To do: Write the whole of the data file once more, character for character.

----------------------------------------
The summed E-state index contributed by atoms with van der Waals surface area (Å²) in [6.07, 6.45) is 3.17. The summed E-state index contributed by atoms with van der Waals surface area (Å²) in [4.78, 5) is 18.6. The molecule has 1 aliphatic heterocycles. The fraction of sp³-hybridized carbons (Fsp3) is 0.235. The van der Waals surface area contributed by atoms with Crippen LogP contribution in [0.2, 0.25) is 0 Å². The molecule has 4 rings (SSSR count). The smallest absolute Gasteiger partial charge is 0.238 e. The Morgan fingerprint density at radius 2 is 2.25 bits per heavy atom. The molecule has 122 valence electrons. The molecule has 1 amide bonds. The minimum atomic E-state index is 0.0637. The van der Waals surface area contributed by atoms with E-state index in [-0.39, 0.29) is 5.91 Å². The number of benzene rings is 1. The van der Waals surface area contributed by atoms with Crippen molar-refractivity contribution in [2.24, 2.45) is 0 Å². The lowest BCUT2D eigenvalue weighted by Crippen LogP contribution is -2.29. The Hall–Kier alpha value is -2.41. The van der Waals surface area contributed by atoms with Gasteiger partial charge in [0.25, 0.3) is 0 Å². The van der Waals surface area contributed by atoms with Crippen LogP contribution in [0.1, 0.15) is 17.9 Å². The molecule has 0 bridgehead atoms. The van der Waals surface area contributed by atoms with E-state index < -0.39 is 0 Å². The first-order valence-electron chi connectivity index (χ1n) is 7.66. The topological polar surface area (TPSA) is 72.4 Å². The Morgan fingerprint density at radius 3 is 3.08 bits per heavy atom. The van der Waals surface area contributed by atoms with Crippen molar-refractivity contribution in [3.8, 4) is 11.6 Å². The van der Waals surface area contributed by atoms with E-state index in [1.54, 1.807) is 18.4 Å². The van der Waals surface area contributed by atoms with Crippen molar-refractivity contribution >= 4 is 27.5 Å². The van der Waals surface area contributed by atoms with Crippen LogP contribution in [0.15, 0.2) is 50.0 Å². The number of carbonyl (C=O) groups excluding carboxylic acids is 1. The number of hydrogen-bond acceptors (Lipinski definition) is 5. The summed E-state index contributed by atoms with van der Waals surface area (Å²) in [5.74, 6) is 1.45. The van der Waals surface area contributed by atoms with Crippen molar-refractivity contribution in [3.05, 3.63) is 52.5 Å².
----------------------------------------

The summed E-state index contributed by atoms with van der Waals surface area (Å²) in [6.07, 6.45) is 3.17. The summed E-state index contributed by atoms with van der Waals surface area (Å²) in [4.78, 5) is 18.6. The molecule has 1 aliphatic heterocycles. The fraction of sp³-hybridized carbons (Fsp3) is 0.235. The van der Waals surface area contributed by atoms with Crippen LogP contribution in [0.2, 0.25) is 0 Å². The molecule has 4 rings (SSSR count). The smallest absolute Gasteiger partial charge is 0.238 e. The Morgan fingerprint density at radius 2 is 2.25 bits per heavy atom. The molecule has 122 valence electrons. The molecule has 1 amide bonds. The minimum atomic E-state index is 0.0637. The van der Waals surface area contributed by atoms with E-state index in [-0.39, 0.29) is 5.91 Å². The number of benzene rings is 1. The van der Waals surface area contributed by atoms with Crippen molar-refractivity contribution in [2.24, 2.45) is 0 Å². The lowest BCUT2D eigenvalue weighted by Crippen LogP contribution is -2.29. The Hall–Kier alpha value is -2.41. The van der Waals surface area contributed by atoms with Gasteiger partial charge in [0.25, 0.3) is 0 Å². The van der Waals surface area contributed by atoms with Crippen LogP contribution in [0.1, 0.15) is 17.9 Å². The molecule has 0 bridgehead atoms. The van der Waals surface area contributed by atoms with E-state index < -0.39 is 0 Å². The first-order valence-electron chi connectivity index (χ1n) is 7.66. The topological polar surface area (TPSA) is 72.4 Å². The Morgan fingerprint density at radius 3 is 3.08 bits per heavy atom. The van der Waals surface area contributed by atoms with Crippen molar-refractivity contribution in [3.8, 4) is 11.6 Å². The van der Waals surface area contributed by atoms with E-state index in [1.54, 1.807) is 18.4 Å². The van der Waals surface area contributed by atoms with Crippen molar-refractivity contribution >= 4 is 27.5 Å². The van der Waals surface area contributed by atoms with Crippen LogP contribution in [0.15, 0.2) is 50.0 Å². The number of carbonyl (C=O) groups excluding carboxylic acids is 1. The number of hydrogen-bond acceptors (Lipinski definition) is 5. The summed E-state index contributed by atoms with van der Waals surface area (Å²) in [5.74, 6) is 1.45. The van der Waals surface area contributed by atoms with Crippen molar-refractivity contribution in [3.05, 3.63) is 52.5 Å².